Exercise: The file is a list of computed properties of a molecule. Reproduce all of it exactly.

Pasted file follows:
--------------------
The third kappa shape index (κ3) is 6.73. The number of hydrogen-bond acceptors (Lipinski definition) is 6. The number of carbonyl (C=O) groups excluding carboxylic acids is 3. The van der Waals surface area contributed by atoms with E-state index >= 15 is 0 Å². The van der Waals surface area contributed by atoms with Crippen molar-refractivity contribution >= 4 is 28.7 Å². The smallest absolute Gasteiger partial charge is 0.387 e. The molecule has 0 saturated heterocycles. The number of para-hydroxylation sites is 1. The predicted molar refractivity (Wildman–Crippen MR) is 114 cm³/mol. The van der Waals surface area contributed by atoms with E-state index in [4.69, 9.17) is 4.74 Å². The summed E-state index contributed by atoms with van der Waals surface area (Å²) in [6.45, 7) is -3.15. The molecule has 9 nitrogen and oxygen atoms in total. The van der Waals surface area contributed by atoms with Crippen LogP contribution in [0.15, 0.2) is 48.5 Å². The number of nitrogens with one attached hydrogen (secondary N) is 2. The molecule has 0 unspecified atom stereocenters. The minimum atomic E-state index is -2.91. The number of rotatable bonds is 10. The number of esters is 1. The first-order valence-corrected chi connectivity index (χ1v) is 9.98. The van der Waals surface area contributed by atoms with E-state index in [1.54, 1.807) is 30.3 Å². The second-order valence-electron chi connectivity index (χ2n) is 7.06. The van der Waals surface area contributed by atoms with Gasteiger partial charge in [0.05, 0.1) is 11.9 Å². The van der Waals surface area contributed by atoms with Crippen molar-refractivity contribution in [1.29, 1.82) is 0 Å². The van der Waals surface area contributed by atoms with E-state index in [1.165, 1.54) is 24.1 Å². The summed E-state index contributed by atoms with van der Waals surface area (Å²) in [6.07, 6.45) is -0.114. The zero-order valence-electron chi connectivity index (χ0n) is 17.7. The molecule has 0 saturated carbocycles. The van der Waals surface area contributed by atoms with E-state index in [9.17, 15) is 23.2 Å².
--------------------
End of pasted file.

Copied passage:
The third kappa shape index (κ3) is 6.73. The number of hydrogen-bond acceptors (Lipinski definition) is 6. The number of carbonyl (C=O) groups excluding carboxylic acids is 3. The van der Waals surface area contributed by atoms with E-state index >= 15 is 0 Å². The van der Waals surface area contributed by atoms with Crippen molar-refractivity contribution >= 4 is 28.7 Å². The smallest absolute Gasteiger partial charge is 0.387 e. The molecule has 0 saturated heterocycles. The number of para-hydroxylation sites is 1. The predicted molar refractivity (Wildman–Crippen MR) is 114 cm³/mol. The van der Waals surface area contributed by atoms with E-state index in [4.69, 9.17) is 4.74 Å². The summed E-state index contributed by atoms with van der Waals surface area (Å²) in [6.45, 7) is -3.15. The molecule has 9 nitrogen and oxygen atoms in total. The van der Waals surface area contributed by atoms with Crippen LogP contribution in [0.15, 0.2) is 48.5 Å². The number of nitrogens with one attached hydrogen (secondary N) is 2. The molecule has 0 unspecified atom stereocenters. The minimum atomic E-state index is -2.91. The number of rotatable bonds is 10. The number of esters is 1. The first-order valence-corrected chi connectivity index (χ1v) is 9.98. The van der Waals surface area contributed by atoms with E-state index in [1.54, 1.807) is 30.3 Å². The second-order valence-electron chi connectivity index (χ2n) is 7.06. The van der Waals surface area contributed by atoms with Gasteiger partial charge in [0.05, 0.1) is 11.9 Å². The van der Waals surface area contributed by atoms with Crippen molar-refractivity contribution in [1.29, 1.82) is 0 Å². The van der Waals surface area contributed by atoms with E-state index in [1.165, 1.54) is 24.1 Å². The summed E-state index contributed by atoms with van der Waals surface area (Å²) in [6.07, 6.45) is -0.114. The zero-order valence-electron chi connectivity index (χ0n) is 17.7. The molecule has 0 saturated carbocycles. The van der Waals surface area contributed by atoms with E-state index in [9.17, 15) is 23.2 Å².